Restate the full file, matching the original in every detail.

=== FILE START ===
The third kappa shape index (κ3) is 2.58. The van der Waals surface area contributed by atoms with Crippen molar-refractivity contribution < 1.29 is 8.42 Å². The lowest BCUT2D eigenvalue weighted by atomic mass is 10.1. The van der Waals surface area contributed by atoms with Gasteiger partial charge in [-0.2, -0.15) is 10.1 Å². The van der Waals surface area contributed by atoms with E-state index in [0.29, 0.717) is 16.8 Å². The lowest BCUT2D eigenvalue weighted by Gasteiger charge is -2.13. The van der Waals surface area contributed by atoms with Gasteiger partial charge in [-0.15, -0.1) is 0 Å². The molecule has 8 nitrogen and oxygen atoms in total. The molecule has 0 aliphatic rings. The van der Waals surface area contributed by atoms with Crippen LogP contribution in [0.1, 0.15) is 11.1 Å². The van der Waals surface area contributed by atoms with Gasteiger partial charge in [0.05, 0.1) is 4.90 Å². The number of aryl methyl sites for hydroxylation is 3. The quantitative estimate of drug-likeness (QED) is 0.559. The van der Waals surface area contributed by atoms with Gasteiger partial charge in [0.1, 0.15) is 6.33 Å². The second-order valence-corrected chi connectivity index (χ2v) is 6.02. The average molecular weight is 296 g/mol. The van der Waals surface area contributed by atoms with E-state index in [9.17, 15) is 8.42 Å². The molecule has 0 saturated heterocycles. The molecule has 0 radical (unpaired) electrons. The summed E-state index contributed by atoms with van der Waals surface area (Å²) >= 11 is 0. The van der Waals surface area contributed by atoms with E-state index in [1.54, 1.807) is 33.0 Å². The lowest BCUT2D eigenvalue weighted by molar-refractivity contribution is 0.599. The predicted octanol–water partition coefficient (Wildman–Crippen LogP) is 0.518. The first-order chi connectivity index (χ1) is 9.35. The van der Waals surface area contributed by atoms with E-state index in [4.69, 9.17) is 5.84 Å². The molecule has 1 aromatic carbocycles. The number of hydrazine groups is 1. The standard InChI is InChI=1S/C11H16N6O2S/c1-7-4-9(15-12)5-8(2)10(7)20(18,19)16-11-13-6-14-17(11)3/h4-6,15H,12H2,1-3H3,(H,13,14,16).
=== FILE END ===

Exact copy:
The third kappa shape index (κ3) is 2.58. The van der Waals surface area contributed by atoms with Crippen molar-refractivity contribution < 1.29 is 8.42 Å². The lowest BCUT2D eigenvalue weighted by atomic mass is 10.1. The van der Waals surface area contributed by atoms with Gasteiger partial charge in [-0.2, -0.15) is 10.1 Å². The van der Waals surface area contributed by atoms with E-state index in [0.29, 0.717) is 16.8 Å². The lowest BCUT2D eigenvalue weighted by Gasteiger charge is -2.13. The van der Waals surface area contributed by atoms with Gasteiger partial charge in [-0.15, -0.1) is 0 Å². The molecule has 8 nitrogen and oxygen atoms in total. The molecule has 0 aliphatic rings. The van der Waals surface area contributed by atoms with Crippen LogP contribution in [0.1, 0.15) is 11.1 Å². The van der Waals surface area contributed by atoms with Gasteiger partial charge in [0.05, 0.1) is 4.90 Å². The number of aryl methyl sites for hydroxylation is 3. The quantitative estimate of drug-likeness (QED) is 0.559. The van der Waals surface area contributed by atoms with Gasteiger partial charge in [0.1, 0.15) is 6.33 Å². The second-order valence-corrected chi connectivity index (χ2v) is 6.02. The average molecular weight is 296 g/mol. The van der Waals surface area contributed by atoms with E-state index in [9.17, 15) is 8.42 Å². The molecule has 0 saturated heterocycles. The molecule has 0 radical (unpaired) electrons. The summed E-state index contributed by atoms with van der Waals surface area (Å²) >= 11 is 0. The van der Waals surface area contributed by atoms with E-state index in [1.54, 1.807) is 33.0 Å². The lowest BCUT2D eigenvalue weighted by molar-refractivity contribution is 0.599. The predicted octanol–water partition coefficient (Wildman–Crippen LogP) is 0.518. The first-order chi connectivity index (χ1) is 9.35. The van der Waals surface area contributed by atoms with E-state index in [4.69, 9.17) is 5.84 Å². The molecule has 1 aromatic carbocycles. The number of hydrazine groups is 1. The standard InChI is InChI=1S/C11H16N6O2S/c1-7-4-9(15-12)5-8(2)10(7)20(18,19)16-11-13-6-14-17(11)3/h4-6,15H,12H2,1-3H3,(H,13,14,16).